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It’s no Little Feat to rock for more than a half of a century

Dec. 8, 2022 Updated Thu., Dec. 8, 2022 at 12:57 p.m.

Fred Tackett and Little Feat will bring their vintage sound to the Bing Crosby Theater on Tuesday.  (Courtesy of David Nardiello)
Fred Tackett and Little Feat will bring their vintage sound to the Bing Crosby Theater on Tuesday. (Courtesy of David Nardiello)
By Ed Condran For The Spokesman-Review

When Phish delivered the Little Feat live album, “Waiting for Columbus” in its entirety at its Halloween show in Atlantic City a dozen years ago, it gave the veteran rock band a palpable boost.

“We started seeing more younger people at our shows,” Little Feat guitarist Fred Tackett said. “Kids would come up to me and say they got into Little Feat because of the Phish show and they checked out “Waiting for Columbus” and that was so cool.”

“Waiting for Columbus” is one of the most lionized live rock recordings. The album, which was recorded in 1977, featured the band after its initial peak but Little Feat was still one of the better live bands.

The same can be said for the group nearly a half century after the release of “Waiting for Columbus” – Little Feat still possesses an enviable power and precision live.

“I know we still have it,” Tackett said while calling from Dallas.”We can still do it.”

Every now and again someone writes about how Little Feat shouldn’t exist without the late visionary Lowell George. Whenever Tackett reads such a post he rolls his eyes. “We own the name and so we can call ourselves Little Feat,” Tackett said. “We are Little Feat.”

George was the band’s singer-songwriter and guitarist from 1969 to 1979, when the band splintered due to their leader’s disinterest and destructive behavior.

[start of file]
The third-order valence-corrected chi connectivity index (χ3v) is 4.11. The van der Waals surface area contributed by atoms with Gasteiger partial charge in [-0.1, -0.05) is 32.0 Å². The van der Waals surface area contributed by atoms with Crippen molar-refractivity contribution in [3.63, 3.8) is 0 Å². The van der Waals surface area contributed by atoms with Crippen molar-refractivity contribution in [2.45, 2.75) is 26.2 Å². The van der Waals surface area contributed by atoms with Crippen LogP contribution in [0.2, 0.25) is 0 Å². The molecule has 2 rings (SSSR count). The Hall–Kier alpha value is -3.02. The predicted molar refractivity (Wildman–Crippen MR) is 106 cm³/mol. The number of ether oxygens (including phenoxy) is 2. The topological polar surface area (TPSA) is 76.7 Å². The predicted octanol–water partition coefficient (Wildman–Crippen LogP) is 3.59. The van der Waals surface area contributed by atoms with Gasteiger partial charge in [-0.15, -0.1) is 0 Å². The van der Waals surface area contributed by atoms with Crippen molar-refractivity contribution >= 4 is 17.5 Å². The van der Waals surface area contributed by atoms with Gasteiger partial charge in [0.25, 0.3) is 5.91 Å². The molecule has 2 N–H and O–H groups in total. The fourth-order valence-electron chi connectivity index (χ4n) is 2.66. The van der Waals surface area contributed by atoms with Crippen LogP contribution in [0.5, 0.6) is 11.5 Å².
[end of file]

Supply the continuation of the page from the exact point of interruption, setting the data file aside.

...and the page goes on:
Little Feat, which will perform Tuesday at the Bing Crosby Theater, reformed in 1987 with George’s close friend Tackett and has been delivering its amalgam of blues, R&B and rock and roll ever since. “It’s hard to believe we’ve been at this for 35 years,” Tackett said. “Who would have ever guessed?”

The odds are that George would have given the gifted Tackett, who was his right hand man while recording his lone solo album, “Thanks, I’ll Eat Here,” his blessing.

Tackett wasn’t a member of Little Feat during its initial run but he contributed songs and hung out often with George, the late jazz guitarist Larry Coryell and acclaimed songwriter Jimmy Webb, who penned such hits as “Wichita Lineman” and “Up, Up and Away.”

“Lowell was one of my best friends,” Tackett said. “Larry Coryell and Jimmy Webb and I were all very close. Lowell lived in my house and we wrote songs together. He was the best cat. He was the best at everything but it all caught up with him. We had a lot of plans. He was going to produce a number of recording artists and I was going to be the arranger.”

George, like many rockers from the ‘70s, had drug problems.

“Society from 1975-1978 was very different than it is today,” Tackett said. “People in 2022 wouldn’t recognize what it was like back in those days. You would walk into a studio and there was a mirror built into the console for cocaine, which was ubiquitous. Today you can’t drink a beer in the studio. The mid-70s were the craziest time I can remember and it had a huge impact on Lowell.”

Tackett never planned to resurrect Little Feat eight years after George suffered a fatal heart attack, and he never anticipated such a long run with Little Feat.

“It’s been such a wonderful experience,” Tackett said. “The great thing is that we’re all on top of our game.”

Tackett is flanked by vocalist-keyboardist Bill Payne, who is an original member and vocalist-percussionist Sam Clayton and bassist Kenny Gradney, who joined Little Feat in 1972. “It’s so cool playing with those three guys, who are just amazing”

Guitarist Scott Sharrard and drummer Tony Leone are also part of the band. “We’re a well-oiled machine,” Tackett said. “The cool thing is that we’re still writing. This isn’t a band that just wants to play the old songs.”

But those familiar favorites, such as “Dixie Chicken,” “Willin’” and “Fat Man in the Bathtub” are always part of their sets, which typically span more than two hours. “We try to give the fans their money’s worth,” Tackett said.

Tackett is approaching octogenarian status but that’s commonplace among contemporary rockers “(Legendary sessions drummer) Jim Keltner, who is 80, was surprised that I’m 77,” Tackett said. “I”m not a kid anymore. Keith Richards once said that rock and roll is a young man’s game but nobody back in the day ever imagined we’d all still be playing at this point in our lives.”

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